In my experience the patients most likely to neglect themselves are those with chronic mental illness and learning disabilities. The part of the body they are most likely to neglect is their feet.
Over the years, I have seen neglected toe nails that have grown as thick and as long as the claws of a predatory animal. I have come across calluses and verrucas so extensive as to make walking a few steps an agony. I have treated athlete’s foot in the feet of not very athletic patients who have great difficulties, as a result of poor eyesight, arthritis or obesity, in reaching and tending to their sore and smelly toes. Ill-fitting shoes contribute to a cycle of restricted mobility, swelling feet and infection.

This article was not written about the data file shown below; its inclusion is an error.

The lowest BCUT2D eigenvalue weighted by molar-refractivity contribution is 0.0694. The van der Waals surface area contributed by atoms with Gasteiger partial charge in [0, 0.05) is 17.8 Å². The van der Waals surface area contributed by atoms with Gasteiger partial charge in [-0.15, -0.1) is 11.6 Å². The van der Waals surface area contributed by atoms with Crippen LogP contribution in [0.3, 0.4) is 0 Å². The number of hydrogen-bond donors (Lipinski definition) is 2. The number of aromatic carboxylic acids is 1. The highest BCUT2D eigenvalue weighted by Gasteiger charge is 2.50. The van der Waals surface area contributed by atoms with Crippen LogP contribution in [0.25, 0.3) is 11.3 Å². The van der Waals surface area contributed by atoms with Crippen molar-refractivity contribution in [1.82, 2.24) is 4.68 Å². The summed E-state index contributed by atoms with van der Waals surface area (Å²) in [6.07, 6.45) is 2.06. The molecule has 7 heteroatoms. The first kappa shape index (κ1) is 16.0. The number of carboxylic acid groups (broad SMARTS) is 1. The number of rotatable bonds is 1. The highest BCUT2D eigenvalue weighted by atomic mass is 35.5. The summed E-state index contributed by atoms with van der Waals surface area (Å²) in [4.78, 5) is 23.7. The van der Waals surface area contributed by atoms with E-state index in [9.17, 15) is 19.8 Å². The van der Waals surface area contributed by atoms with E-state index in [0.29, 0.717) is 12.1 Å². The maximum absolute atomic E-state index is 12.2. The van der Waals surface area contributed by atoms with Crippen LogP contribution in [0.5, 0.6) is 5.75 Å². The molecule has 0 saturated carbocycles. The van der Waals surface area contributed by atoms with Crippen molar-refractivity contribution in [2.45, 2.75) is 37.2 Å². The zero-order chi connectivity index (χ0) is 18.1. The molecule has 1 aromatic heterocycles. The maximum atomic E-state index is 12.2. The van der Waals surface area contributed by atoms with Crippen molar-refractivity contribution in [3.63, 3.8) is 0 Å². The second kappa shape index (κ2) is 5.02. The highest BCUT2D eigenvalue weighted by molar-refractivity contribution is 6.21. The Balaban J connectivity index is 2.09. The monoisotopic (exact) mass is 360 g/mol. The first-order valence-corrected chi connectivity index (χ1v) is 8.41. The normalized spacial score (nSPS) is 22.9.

Neglected feet are not just a nuisance – to the patients themselves, their families and carers (and sometimes to other patients in the waiting room) – they can be a threat to life. I remember one patient with autism and learning disabilities whose combination of poorly-controlled diabetes and fungal foot infections led to cellulitis, amputation and a premature death from septicaemia.
One of my most rewarding investments as a GP has been in basic chiropody equipment. Given the difficulties many of our patients experience in gaining regular access to our local foot health clinic, I can offer at least temporary respite from the misery of corns and in-growing toenails, while trying to ensure they get regular expert attention to their feet.
There has been much hot air in recent years about providing regular ‘health checks’ for everybody, including people with mental illness and learning disabilities, and an accompanying obsession with inquiring into their lifestyles and behaviour. I find it more useful to ask them, ‘how are your feet?’.
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